Two London-based transgender executives have been named on a list of 100 leading LGBT business leaders, headed by Burberry’s Christopher Bailey — the first openly gay FTSE 100 chief executive.
Isabella Segal, a partner at north London-based accountancy firm Nyman Libson Paul, and Antonia Belcher, a founding partner at City-based building consultants MHBC, are the first British transgender bosses to make the list.
It was compiled by LGBT professional networking body OUTstanding.
Bailey, who was appointed chief executive and chief creative officer of fashion house Burberry in May this year, said: “I am honoured to be chosen as the recipient of this year’s OUTstanding business leader award.
“At Burberry we pride ourselves on being an equal opportunities employer and we work hard to ensure that an individual’s talent and potential are the only criteria we look at when considering who should be working with us.”
Second after Bailey on the list is Antonio Simoes, UK chief executive of banking giant HSBC.
The list was published as a survey conducted for OUTstanding revealed that 90 per cent of transgender employees have experienced harassment at work, while 41 per cent of LGBT staff are not comfortable coming out at work.
In addition, almost two thirds of graduates who have been out about their sexuality at university stop being open when they start work.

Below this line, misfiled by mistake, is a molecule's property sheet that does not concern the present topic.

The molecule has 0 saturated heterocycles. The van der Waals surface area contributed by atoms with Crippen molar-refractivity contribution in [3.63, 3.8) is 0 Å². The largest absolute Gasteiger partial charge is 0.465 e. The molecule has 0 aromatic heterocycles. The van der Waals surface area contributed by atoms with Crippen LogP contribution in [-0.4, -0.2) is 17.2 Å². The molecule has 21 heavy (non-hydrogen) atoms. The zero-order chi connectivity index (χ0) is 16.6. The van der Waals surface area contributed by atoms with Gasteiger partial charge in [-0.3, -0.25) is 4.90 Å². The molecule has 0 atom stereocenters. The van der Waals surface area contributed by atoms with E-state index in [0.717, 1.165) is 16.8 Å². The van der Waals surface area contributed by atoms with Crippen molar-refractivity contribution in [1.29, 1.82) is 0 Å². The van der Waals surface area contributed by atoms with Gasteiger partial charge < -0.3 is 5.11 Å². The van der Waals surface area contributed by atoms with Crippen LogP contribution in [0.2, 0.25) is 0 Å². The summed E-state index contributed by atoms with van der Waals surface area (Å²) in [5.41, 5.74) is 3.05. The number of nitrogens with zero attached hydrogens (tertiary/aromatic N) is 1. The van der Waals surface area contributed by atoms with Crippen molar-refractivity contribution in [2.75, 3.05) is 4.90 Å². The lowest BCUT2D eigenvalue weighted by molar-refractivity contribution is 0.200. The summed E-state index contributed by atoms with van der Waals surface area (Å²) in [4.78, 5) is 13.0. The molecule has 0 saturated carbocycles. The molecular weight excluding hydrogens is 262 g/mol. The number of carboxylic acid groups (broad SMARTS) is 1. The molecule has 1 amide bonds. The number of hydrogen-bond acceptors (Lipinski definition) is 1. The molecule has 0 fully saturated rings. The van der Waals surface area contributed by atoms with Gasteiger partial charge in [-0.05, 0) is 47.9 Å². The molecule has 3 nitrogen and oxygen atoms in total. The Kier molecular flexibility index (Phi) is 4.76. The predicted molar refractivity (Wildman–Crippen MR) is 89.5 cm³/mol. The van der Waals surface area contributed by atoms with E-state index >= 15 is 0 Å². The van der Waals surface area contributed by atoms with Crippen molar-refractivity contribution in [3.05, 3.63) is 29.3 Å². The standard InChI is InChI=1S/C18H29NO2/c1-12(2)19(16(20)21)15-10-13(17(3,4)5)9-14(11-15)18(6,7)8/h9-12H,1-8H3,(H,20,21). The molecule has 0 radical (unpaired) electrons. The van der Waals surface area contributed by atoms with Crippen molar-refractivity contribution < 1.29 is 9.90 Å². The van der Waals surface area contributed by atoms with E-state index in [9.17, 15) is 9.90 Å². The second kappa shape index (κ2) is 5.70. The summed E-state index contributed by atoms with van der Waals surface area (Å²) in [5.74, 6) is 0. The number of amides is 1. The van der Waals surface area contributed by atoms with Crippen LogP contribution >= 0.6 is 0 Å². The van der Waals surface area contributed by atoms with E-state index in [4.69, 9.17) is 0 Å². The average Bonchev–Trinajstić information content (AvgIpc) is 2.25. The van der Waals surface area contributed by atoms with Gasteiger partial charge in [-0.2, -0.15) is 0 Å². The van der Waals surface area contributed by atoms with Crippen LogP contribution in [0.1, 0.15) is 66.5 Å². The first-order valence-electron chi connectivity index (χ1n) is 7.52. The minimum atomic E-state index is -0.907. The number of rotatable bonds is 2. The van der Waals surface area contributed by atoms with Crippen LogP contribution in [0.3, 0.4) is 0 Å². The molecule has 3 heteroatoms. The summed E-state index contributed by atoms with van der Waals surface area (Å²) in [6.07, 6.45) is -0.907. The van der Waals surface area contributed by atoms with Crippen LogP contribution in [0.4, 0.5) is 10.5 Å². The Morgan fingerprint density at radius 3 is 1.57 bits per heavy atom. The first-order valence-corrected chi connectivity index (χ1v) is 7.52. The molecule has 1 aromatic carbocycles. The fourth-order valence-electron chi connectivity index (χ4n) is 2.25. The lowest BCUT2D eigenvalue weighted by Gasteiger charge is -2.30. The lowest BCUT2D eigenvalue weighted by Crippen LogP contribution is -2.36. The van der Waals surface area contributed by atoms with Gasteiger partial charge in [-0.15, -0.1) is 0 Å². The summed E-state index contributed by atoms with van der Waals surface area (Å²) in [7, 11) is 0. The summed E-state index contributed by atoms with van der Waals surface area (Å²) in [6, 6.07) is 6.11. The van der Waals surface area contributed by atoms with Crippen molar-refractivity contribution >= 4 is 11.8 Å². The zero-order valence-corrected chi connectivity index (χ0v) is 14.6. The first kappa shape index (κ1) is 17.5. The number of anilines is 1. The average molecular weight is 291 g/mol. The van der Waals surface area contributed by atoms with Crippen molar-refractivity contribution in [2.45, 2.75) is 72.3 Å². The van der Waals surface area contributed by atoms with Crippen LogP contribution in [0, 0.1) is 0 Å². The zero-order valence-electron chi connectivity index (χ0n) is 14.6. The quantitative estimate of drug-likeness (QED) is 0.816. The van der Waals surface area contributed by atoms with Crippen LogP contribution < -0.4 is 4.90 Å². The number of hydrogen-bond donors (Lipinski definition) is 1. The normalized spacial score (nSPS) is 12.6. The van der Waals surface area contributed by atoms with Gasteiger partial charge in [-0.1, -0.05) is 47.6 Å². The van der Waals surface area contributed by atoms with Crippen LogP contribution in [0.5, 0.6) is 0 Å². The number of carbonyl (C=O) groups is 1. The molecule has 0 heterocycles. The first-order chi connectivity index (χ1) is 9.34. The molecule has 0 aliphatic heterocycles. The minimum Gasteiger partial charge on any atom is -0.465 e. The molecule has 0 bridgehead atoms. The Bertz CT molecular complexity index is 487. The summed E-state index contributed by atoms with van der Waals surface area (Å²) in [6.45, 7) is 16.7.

Ms Segal, 58, who began living full-time as a woman in May last year, said the vast majority of her colleagues and clients had been hugely supportive of her transition, which had helped her career overall.
She added, though, that a tiny handful “have not been receptive as others and did not understand what I’m trying to go through”.
“There was no outright hostility but two or three of my colleagues were using body language and attitudes that said ‘I don’t want to speak to you’,” she said. “In the early days it did hurt but now I just regard them as people I prefer not to have a coffee with and vice versa.”
Former BP boss Lord Browne, author of The Glass Closet: Why Coming Out is Good for Business and an adviser to OUTstanding, said: “If closeted employees can identify with someone who has been through the closet door and succeeded, then they are more likely to let go of the fears that hold them back.
“OUTstanding and the Top 100 list provide the role models that demonstrate that coming out at work is both possible and worthwhile. They play a critical role in encouraging employees to dream bigger, aim higher, and to bring their whole selves to work.”
For the first time, OUTstanding has also drawn up a top 20 list of “straight allies” who have gone “above and beyond” to promote diversity and counter workplace prejudice.
Top-placed Sir Richard Branson, the founder of Virgin Group, said: “I passionately believe it’s everyone’s responsibility to create an environment where all people can thrive — not in spite of who they are, but because of it.”
Lloyd Blankfein, chairman and chief executive of investment bank Goldman Sachs, came second.
OUTstanding founder Suki Sandhu said: “We need visible role models in business to show that the workplace welcomes all talented people, regardless of backgrounds or identities.
“This is a human rather than an LGBT issue, which is why we’re also celebrating those trailblazers outside the LGBT community who promote the issue of diversity within their businesses.”